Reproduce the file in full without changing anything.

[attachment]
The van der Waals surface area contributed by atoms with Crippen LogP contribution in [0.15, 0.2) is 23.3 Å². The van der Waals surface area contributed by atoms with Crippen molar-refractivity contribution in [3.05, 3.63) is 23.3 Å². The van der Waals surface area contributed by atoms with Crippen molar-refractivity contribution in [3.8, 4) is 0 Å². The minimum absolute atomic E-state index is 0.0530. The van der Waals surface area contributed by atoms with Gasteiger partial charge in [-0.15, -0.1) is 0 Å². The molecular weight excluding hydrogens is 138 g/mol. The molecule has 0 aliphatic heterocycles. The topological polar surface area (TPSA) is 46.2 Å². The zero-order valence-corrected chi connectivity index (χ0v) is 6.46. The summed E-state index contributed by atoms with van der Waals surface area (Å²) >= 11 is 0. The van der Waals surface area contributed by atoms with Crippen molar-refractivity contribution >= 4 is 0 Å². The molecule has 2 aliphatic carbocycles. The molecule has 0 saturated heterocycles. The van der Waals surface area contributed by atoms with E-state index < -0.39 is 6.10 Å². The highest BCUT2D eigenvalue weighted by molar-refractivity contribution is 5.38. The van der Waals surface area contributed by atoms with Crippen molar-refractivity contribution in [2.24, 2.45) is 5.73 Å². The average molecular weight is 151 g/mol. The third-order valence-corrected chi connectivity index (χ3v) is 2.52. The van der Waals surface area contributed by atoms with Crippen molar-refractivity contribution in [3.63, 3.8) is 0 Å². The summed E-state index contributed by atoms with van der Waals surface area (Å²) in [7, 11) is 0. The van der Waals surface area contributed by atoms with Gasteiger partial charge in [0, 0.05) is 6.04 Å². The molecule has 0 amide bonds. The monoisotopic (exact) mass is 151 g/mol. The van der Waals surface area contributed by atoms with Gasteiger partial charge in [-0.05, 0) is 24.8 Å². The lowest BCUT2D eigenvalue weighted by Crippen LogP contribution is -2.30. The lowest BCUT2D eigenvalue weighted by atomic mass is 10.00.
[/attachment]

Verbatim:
The van der Waals surface area contributed by atoms with Crippen LogP contribution in [0.15, 0.2) is 23.3 Å². The van der Waals surface area contributed by atoms with Crippen molar-refractivity contribution in [3.05, 3.63) is 23.3 Å². The van der Waals surface area contributed by atoms with Crippen molar-refractivity contribution in [3.8, 4) is 0 Å². The minimum absolute atomic E-state index is 0.0530. The van der Waals surface area contributed by atoms with Gasteiger partial charge in [-0.15, -0.1) is 0 Å². The molecular weight excluding hydrogens is 138 g/mol. The molecule has 0 aliphatic heterocycles. The topological polar surface area (TPSA) is 46.2 Å². The zero-order valence-corrected chi connectivity index (χ0v) is 6.46. The summed E-state index contributed by atoms with van der Waals surface area (Å²) >= 11 is 0. The van der Waals surface area contributed by atoms with Crippen molar-refractivity contribution >= 4 is 0 Å². The molecule has 2 aliphatic carbocycles. The molecule has 0 saturated heterocycles. The van der Waals surface area contributed by atoms with E-state index < -0.39 is 6.10 Å². The highest BCUT2D eigenvalue weighted by molar-refractivity contribution is 5.38. The van der Waals surface area contributed by atoms with Crippen molar-refractivity contribution in [2.24, 2.45) is 5.73 Å². The average molecular weight is 151 g/mol. The third-order valence-corrected chi connectivity index (χ3v) is 2.52. The van der Waals surface area contributed by atoms with Crippen molar-refractivity contribution in [3.63, 3.8) is 0 Å². The summed E-state index contributed by atoms with van der Waals surface area (Å²) in [7, 11) is 0. The van der Waals surface area contributed by atoms with Gasteiger partial charge in [0, 0.05) is 6.04 Å². The molecule has 0 amide bonds. The monoisotopic (exact) mass is 151 g/mol. The van der Waals surface area contributed by atoms with Gasteiger partial charge in [-0.05, 0) is 24.8 Å². The lowest BCUT2D eigenvalue weighted by Crippen LogP contribution is -2.30. The lowest BCUT2D eigenvalue weighted by atomic mass is 10.00.